The Flint Hills refinery in North Pole plans to cease operation this spring, and the Parnell Administration warns Petro Star’s refinery in North Pole might be next. A bill crafted by the Administration would prop up Alaska’s three remaining oil refineries with $150 million in state funds. Even some legislators who are helping advance the bill say they’re uncomfortable with it.
But Fairbanks Republican Rep. Steve Thompson says he worries it’s not enough money. He says Fairbanks needs Petro Star’s Interior refinery, especially if it hopes to attract the new F-35 fighter units to Eielson Air Force Base.
“No jet fuel? Goodbye. F16s (will) move. That means Eielson is going to close. 1500 civilian jobs. We’re going to have empty houses in Fairbanks. The economy is going to tank further,” he said at a House Finance hearing Monday.
State Natural Resources Commissioner Joe Balash says the high price of North Slope crude makes it hard for in-state refineries to compete with fuel imported from Outside. The Administration originally proposed $300 million in refinery assistance, primarily to help Petro Star, which faces higher costs for crude delivery now that its neighbor, Flint Hills, won’t be contributing.
Anchorage Democratic Rep. Les Gara says he wants the refinery to stay open, too, but he calls the bill pending in the House now “insane policy.”
“It’s a bailout, it’s a giveaway, it’s poorly crafted,” Gara says. “It costs the state $150 million over five years, and it gives $50 million to Tesoro who doesn’t even want the money. At a time when we can’t afford our schools we need to come up with smarter solutions than just giving money to companies.”
The bill would allow an Alaska refinery to collect $10 million a year from the state for five years. That would mean $20 million a year for Petro Star, which has refineries in North Pole and Valdez, and $10 million a year for Tesoro’s operation in Kenai. The companies would get the money in the form of tax credits, or in cash if the company doesn’t owe state taxes. The refineries would have to do is show they spent $25 million a year on infrastructure. Gara says the definition is wide open, to include buying or altering any tangible property. And, says Gara, there are no limits on what the refinery can do with its state money. Companies can “keep the money in profits, give the money to their executives, give the money to their share holders,” Gara says “There are no sideboards.”
He proposed offering the refineries low-interest loans instead, but his amendment failed 8-3 in the House Finance Committee Monday. Rep. Tammie Wilson, a North Pole Republican, says Petro Star is too close to the edge for loans.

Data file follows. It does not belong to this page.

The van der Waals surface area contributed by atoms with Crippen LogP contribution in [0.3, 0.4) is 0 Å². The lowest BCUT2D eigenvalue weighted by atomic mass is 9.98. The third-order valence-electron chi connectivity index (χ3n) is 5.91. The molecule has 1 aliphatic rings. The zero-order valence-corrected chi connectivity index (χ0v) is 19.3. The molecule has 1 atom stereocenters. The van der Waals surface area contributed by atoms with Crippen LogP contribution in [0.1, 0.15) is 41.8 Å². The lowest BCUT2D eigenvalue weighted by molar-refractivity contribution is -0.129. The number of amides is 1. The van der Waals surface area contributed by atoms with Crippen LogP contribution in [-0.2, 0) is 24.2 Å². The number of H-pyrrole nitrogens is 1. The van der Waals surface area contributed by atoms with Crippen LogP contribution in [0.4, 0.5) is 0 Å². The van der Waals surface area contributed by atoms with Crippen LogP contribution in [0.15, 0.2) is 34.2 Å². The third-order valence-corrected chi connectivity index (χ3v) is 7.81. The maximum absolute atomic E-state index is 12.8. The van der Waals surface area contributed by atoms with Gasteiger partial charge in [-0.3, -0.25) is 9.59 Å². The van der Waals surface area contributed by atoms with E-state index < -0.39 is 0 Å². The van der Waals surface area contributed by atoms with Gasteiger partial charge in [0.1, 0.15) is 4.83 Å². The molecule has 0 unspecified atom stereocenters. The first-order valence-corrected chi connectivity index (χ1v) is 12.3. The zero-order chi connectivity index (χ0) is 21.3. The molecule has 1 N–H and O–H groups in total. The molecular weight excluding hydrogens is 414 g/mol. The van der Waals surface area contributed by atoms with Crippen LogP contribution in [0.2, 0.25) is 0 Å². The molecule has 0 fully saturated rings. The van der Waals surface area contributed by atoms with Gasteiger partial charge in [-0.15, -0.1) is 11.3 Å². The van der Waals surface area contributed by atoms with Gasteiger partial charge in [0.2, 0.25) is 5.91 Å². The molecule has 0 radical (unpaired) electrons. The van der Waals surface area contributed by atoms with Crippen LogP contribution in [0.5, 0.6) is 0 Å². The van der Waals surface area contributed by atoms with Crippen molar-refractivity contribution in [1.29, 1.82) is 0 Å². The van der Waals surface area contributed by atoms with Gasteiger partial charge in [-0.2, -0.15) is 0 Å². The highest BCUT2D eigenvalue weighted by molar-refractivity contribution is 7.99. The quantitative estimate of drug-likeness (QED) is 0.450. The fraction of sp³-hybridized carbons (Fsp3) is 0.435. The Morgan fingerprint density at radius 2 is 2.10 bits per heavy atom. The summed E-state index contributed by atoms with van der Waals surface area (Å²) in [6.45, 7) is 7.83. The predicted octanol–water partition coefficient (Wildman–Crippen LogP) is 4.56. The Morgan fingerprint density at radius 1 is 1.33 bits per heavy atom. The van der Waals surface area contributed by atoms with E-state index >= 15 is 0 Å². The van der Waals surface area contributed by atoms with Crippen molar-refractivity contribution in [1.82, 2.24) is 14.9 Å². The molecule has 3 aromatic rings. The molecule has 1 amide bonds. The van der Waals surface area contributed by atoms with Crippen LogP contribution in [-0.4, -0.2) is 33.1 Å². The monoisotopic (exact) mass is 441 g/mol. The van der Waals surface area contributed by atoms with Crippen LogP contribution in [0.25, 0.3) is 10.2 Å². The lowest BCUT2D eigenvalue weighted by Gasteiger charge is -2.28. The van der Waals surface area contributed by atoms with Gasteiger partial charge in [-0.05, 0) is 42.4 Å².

“Where they’re at right now, they may not be here in five years,” she said. “They’re not going to get a loan for something in which the company might not be able to make it. We have to do something now to make them healthy.”
Petro Star is owned by Arctic Slope Regional Corporation. ASRC Senior Vice President Tara Sweeney, at the Capitol to press for the bill, says she’s doing what she can not to close the refinery.
“The refining industry in Alaska is not healthy. We’re down here working to ensure that it is, and the tools are there that are necessary to keep us afloat,” she says.
“If it does close, the state says it would lose millions of dollars a year in revenues. But lawmakers who question the refinery assistance bill point out Petro Star hasn’t opened its books for them. Republican Rep. Alan Austerman of Kodiak says he’s troubled by the lack of information they’ve received from the state, too.
“We’re just going based upon, a company come(s) to the state of Alaska saying that ‘we’re going to go out of business if you don’t give us some money,’” Austerman says.
Fairbanks Democrat David Guttenberg says the bill was dropped on them in the last days of the session with no meaningful analysis. He’d like not to vote for it but he says they’re in a bind.
“Here we are faced with this, you know, this is what we have. Is it the best thing? I don’t think so. Is it the only thing? Yeah,” Guttenberg says.
The bill cleared the House Finance Committee Tuesday. Sponsors hope to get it through both the House and Senate before the Legislature adjourns this weekend.
- The city thinks Hecla's Greens Creek mine may be responsible. The mine says its discharges in the area meet state requirements.
- Sarah Erkmann, external affairs manager for the Alaska Oil and Gas Association trade group, said the tax amounts to “punishing” oil companies.
- The Tourism Industry Association of the Yukon canceled its annual convention slated to be held in Haines, mainly due to the weak Canadian dollar.
- For now, traffic in Gastineau Channel will not be restricted, but Hilbert said they will likely establish a no-wake zone during the actual salvage operation.